The Roccat Ryos MK FX one of the most robust, feature-complete gaming keyboards around – and isn’t excessively expensive. With RGB backlighting and a huge amount of macro customisation, it's a serious gamer choice.
The design of the keyboard is the first thing that will draw the eye; this is a hefty piece of kit. The upside of that, coupled with the rubber feet underneath, means that this keyboard is going nowhere; not even the most animated of gamer’s rage is going to move this keyboard.
Part of that weight comes from the enormous wrist rest, something that at first glance looks exceptionally uncomfortable. I’m pleased to report I was wrong: extended periods of typing and gaming are comfortable, especially given the mammoth size of my hands.
The RGB backlit keys can be programmed with various effects using Roccat’s Swarm software, so crazy flashing effects and calmer pulses in all the colours you can think of are available in just a few clicks.
It's nothing much beyond the prospect of mood altering ambience, but in the low-light conditions of a late night gaming session the softer colours are much more forgiving on the eyes.
You’re afforded a 1.8m braided USB cable with attached 3.5mm audio cables, which hook up to the two 3.5mm jacks on the top-left corner of the keyboard. Sadly, there’s no USB passthrough, which is something of a standard feature on higher-end keyboards and is particularly handy for both wired and wireless mice.
Related: The best gaming mice
The keyboard is available with a variety of Cherry MX keys; my sample came with Red keys. They’re fairly loud, and if you choose to fit dampers to the keyboard you’ll block the LEDs, which is one of this keyboard’s main selling points.
The macro keys along the left edge are nice in theory, but the shape of the keyboard (coupled with their placement) meant I found I was consistently hitting them instead of left shift or left control keys instead of the macro buttons. It's easy enough to get used to, though, and the MK FX offers a lot of extra keys within easy reach of the standard WASD claw that many of us adopt to play games.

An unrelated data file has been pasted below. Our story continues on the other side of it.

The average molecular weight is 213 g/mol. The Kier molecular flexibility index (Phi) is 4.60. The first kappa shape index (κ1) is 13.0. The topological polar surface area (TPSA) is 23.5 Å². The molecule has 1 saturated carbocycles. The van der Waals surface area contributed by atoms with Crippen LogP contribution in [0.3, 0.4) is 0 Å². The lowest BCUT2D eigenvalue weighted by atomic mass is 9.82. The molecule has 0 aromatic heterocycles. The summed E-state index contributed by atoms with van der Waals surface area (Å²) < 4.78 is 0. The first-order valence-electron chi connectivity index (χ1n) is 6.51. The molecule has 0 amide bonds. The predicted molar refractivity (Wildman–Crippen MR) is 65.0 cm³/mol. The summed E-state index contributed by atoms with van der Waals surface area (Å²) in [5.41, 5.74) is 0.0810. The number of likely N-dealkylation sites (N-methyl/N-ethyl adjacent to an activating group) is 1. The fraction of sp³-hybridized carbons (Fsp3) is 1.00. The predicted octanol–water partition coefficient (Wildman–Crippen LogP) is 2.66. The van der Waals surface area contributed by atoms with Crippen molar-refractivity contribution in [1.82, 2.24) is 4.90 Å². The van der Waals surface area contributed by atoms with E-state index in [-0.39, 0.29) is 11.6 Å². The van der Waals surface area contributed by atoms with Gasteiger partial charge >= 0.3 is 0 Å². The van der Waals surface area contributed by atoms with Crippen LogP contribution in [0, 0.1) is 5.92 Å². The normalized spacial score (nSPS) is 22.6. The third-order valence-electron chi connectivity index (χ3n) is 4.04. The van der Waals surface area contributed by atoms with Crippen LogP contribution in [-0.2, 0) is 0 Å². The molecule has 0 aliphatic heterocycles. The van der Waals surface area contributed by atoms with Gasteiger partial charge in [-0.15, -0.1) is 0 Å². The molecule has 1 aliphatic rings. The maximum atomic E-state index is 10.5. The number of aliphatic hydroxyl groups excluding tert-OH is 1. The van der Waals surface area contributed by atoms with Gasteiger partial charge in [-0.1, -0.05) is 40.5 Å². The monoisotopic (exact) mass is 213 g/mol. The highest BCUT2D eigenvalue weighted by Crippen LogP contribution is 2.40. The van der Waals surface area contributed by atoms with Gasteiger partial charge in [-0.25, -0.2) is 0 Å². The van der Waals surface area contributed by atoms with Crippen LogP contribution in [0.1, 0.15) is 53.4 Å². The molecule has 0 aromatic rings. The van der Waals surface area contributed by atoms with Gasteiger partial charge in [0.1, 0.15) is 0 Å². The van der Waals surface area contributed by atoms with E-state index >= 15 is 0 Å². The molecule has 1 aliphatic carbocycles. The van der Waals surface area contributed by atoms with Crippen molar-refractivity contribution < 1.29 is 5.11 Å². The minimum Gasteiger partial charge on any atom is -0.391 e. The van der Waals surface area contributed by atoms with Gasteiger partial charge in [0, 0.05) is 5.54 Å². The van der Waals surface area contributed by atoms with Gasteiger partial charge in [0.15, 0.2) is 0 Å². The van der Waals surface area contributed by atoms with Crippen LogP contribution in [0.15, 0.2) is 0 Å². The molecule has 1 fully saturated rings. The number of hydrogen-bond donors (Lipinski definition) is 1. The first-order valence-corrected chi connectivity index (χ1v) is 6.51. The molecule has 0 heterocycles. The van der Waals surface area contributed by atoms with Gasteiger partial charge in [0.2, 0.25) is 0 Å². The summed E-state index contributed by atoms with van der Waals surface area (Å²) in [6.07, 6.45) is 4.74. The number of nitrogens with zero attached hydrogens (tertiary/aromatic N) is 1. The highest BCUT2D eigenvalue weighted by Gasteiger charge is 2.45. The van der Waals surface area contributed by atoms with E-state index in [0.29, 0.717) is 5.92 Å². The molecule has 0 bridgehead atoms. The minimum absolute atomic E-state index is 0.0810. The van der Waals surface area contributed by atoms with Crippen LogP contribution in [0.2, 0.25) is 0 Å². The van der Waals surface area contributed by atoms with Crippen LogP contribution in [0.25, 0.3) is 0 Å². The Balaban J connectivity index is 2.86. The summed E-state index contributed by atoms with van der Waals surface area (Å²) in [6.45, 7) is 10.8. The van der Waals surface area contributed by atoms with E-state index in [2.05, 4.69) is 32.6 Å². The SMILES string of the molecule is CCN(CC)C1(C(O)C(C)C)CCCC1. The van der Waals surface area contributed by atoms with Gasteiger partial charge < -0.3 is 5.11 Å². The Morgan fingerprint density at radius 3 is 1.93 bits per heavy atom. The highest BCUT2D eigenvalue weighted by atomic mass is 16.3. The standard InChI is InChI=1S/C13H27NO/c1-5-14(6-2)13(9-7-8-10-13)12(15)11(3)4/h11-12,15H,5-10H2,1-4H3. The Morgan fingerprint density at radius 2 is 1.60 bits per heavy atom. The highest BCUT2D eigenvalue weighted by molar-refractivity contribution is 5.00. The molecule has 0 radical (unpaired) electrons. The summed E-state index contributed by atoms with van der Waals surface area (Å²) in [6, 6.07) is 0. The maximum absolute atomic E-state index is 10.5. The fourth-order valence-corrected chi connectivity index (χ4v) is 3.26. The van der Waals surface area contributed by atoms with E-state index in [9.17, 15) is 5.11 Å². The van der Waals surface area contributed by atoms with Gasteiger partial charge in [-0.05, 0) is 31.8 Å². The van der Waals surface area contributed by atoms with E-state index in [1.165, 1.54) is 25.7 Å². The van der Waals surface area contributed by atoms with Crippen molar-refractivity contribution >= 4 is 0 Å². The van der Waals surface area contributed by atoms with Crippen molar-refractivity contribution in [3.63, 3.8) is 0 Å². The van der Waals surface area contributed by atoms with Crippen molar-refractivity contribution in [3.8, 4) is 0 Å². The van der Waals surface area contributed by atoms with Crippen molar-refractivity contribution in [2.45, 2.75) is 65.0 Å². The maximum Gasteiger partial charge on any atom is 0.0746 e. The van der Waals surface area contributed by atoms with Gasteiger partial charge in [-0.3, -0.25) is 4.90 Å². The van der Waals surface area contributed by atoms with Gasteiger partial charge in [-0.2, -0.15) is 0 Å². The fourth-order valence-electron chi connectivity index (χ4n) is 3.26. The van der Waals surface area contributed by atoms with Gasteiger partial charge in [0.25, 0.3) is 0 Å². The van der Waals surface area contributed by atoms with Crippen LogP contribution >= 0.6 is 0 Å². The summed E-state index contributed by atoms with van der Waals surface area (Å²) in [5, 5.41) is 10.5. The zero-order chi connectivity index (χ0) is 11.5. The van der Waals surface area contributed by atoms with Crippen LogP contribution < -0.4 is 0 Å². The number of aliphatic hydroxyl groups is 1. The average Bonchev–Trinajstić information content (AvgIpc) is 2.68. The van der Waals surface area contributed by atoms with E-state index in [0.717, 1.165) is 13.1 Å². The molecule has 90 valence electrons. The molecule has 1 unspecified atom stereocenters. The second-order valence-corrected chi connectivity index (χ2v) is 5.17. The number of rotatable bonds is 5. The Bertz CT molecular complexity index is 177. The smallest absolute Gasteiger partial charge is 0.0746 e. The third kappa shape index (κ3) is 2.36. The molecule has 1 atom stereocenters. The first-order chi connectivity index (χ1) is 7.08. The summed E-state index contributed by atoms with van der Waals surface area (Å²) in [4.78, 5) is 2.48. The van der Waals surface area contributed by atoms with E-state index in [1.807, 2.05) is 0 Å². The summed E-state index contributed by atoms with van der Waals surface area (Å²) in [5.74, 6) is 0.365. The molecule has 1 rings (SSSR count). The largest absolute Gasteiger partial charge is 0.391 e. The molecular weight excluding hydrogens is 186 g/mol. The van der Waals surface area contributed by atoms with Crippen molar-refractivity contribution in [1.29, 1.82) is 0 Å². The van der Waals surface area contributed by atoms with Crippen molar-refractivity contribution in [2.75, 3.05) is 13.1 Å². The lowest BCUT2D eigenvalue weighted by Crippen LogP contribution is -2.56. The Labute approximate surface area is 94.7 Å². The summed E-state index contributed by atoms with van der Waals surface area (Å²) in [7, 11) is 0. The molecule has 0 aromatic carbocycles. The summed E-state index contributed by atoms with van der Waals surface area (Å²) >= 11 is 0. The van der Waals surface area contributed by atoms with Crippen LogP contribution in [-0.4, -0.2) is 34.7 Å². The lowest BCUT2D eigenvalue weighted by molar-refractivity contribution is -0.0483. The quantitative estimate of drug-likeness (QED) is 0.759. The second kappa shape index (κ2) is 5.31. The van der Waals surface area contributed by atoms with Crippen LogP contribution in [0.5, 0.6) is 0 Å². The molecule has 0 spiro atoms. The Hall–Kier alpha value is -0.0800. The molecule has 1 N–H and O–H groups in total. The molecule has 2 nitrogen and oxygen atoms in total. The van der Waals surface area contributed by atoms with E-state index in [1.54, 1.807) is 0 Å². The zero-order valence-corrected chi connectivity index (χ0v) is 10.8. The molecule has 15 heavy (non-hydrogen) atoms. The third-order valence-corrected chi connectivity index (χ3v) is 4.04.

Even better are the smaller buttons just under the space bar, which are just a thumb hop away. These would be great for media buttons or super quick profile switches.
The Easy-Shift feature that you’ll see across Roccat’s keyboards allows you to program two functions for every button, and switch between as you play. It’s overwhelming, certainly, and those people who have never used a mechanical keyboard and shudder at the thought of customising macros might find this keyboard is far too much for them.
But if you know exactly what you’re doing and demand options, options and more options, the Ryos MK FX delivers in spades.
The Swarm software is superb and makes programming a little easier for those new to the process. Again, there’s nothing standout about it, but the Ryos MK FX ticks all the right boxes you would expect from a gaming keyboard at the cost.
The Ryos MK FX is chock full of features, with oodles of options and customisation available to even the pickiest gamer. The keys are spaced out enough that you won’t be smashing your Ultimate when you wanted to use your escape in DOTA 2, though the layout of the keyboard will take some getting to.
The cable is chunky and solid, as is the keyboard itself, and while it won’t win any prizes for its aesthetics outside of the colourful backlighting it does everything well.
If you're after something more basic, the Corsair Vengeance K70 is a better bet: it still has excellent mechanical keys and great build but is much more simple in terms of layout, is £15 cheaper and comes with USB passthrough.
A multitude of options make the Ryos MK FX the perfect choice for the macro-obsessed gamer.